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bug#26396: 25.1; char-displayable-p on a latin1 tty

From: Eli Zaretskii
Subject: bug#26396: 25.1; char-displayable-p on a latin1 tty
Date: Mon, 17 Apr 2017 09:19:22 +0300

> Cc: address@hidden, address@hidden
> From: Paul Eggert <address@hidden>
> Date: Sun, 16 Apr 2017 13:25:42 -0700
> Eli Zaretskii wrote:
> > That depends on how easy it is to check whether the console is in
> > UTF-8 mode.  Isn't that just another ioctl?
> Not as far as I know, for output mode. I looked for one and could not find it.

Then perhaps we should intuit that from terminal-coding-system.

> >>> and that the user
> >>>     didn't override by a call to set-terminal-coding-system
> >>
> >> It might be simpler to not worry about this, under the argument that the 
> >> Linux
> >> console is not a terminal in the usual sense.
> >
> > Once again, checking this is easy
> I don't see offhand how to distinguish a user's call to 
> set-terminal-coding-system from one that Emacs does internally as part of its 
> existing heuristics.

There are only a handful of such calls.  What I had in mind was to
review our heuristics and avoid calling set-terminal-coding-system
there.  Failing that, we could put a property on, say, the terminal
object to indicate whether the setting is by user or by Emacs.

> Plus, even if the user invokes set-terminal-coding-system, 
> when the Linux console is in UTF-8 mode (as it invariably is these days) 
> Emacs 
> will do the wrong thing if blindly follows the user's setting.

Sorry, I don't follow: what wrong thing will Emacs do in this case?
Did you mean the user invoked set-terminal-coding-system with UTF-8 as
argument or with some other encoding?

> > We've heard over the
> > years from several users who make a point of using non UTF-8 locales,
> On Linux consoles? Who does that nowadays?

I think Alan does, and we now know that Kevin does as well.  Plus,
term/linux.el does this:

  (defun terminal-init-linux ()
    "Terminal initialization function for linux."
    (unless (terminal-coding-system)
      (set-terminal-coding-system 'iso-latin-1))

which I guess needs to be revised?

> CJK locales have never worked on the Linux console, so the only concerns here 
> are ISO 8859 Latin and Cyrillic consoles, that sort of thing.

What about ISO 8859-8 or ISO 8859-6?

> Generally 
> speaking, the rare people who care about Linux console encoding and want to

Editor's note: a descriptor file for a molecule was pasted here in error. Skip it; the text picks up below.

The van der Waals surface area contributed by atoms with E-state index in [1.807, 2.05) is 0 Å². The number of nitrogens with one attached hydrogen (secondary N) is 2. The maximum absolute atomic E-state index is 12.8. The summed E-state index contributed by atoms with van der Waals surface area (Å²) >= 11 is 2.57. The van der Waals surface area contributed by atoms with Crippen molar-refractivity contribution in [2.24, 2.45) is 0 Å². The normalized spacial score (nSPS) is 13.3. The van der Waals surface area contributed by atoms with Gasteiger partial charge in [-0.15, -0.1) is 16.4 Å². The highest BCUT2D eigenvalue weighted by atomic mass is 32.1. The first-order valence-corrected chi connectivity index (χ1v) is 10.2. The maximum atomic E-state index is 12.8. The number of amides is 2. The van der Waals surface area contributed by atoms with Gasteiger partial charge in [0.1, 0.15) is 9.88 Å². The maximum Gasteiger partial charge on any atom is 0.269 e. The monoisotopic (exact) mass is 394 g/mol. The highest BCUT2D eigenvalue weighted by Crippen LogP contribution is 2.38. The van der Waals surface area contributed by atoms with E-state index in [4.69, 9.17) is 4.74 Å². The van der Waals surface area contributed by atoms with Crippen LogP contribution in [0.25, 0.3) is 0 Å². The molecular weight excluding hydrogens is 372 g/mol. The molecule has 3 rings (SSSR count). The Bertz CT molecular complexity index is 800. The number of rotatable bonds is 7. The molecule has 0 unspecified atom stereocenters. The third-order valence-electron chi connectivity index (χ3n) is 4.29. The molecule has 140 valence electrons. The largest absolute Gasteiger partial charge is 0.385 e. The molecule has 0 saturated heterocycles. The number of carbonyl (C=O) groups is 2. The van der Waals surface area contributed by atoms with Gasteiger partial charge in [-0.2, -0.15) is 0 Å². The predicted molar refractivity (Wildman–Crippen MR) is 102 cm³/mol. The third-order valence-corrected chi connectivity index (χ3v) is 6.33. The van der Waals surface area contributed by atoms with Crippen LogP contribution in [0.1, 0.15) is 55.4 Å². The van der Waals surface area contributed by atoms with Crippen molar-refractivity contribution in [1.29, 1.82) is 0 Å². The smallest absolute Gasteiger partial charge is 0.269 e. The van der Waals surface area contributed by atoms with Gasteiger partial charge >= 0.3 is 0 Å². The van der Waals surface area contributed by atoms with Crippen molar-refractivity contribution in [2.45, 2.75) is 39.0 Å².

> use 
> non-ASCII characters on their Linux consoles, switched from 8-bit locales to 
> UTF-8 long ago: the code was added to Linux in 2007 and UTF-8 mode was made 
> the 
> default, and users took the usual one to three years to switch. So this is 
> all 
> ancient history now by GNU/Linux standards. It's not clear that we can even 
> test 
> the old 8-bit mode any more; it didn't work on my Fedora 25 Linux console 
> when I 
> tried. It's a waste of time to write code that isn't needed and can't be 
> tested.

I see your point, but I think we've been burnt by such decisions in
the past, so I'd prefer to leave a fire escape for users who for some
reasons don't follow the above patterns.  And the code that supports
the 8-bit mode is already written, we just need to leave it in place
when some conditions aren't satisfied.

> > Glyphless characters are those that cannot be displayed.  On GUI
> > frames, we determine that by looking up the character in the available
> > fonts; if none is available, we display the character as determined by
> > glyphless-char-display.  On TTY frames, we do it differently, and the
> > way we do it doesn't currently consult the char-table created by
> > calculate_glyph_code_table.  I'm saying that we should
> Yes, exactly. A frame connected to a Linux console should act like a GUI 
> frame 
> not an ordinary tty frame, because we know which characters the console can 
> display and we don't have to resort to guesswork and user settings like we do 
> with an ordinary tty frame.

Well, actually the TTY frames also pretends to know which characters
the console can display, it just does a less than perfect job in the
case of a Linux console.  So I think most of the code to handle this
can be left intact, we just need to reference the char-table created
by calculate_glyph_code_table when appropriate.

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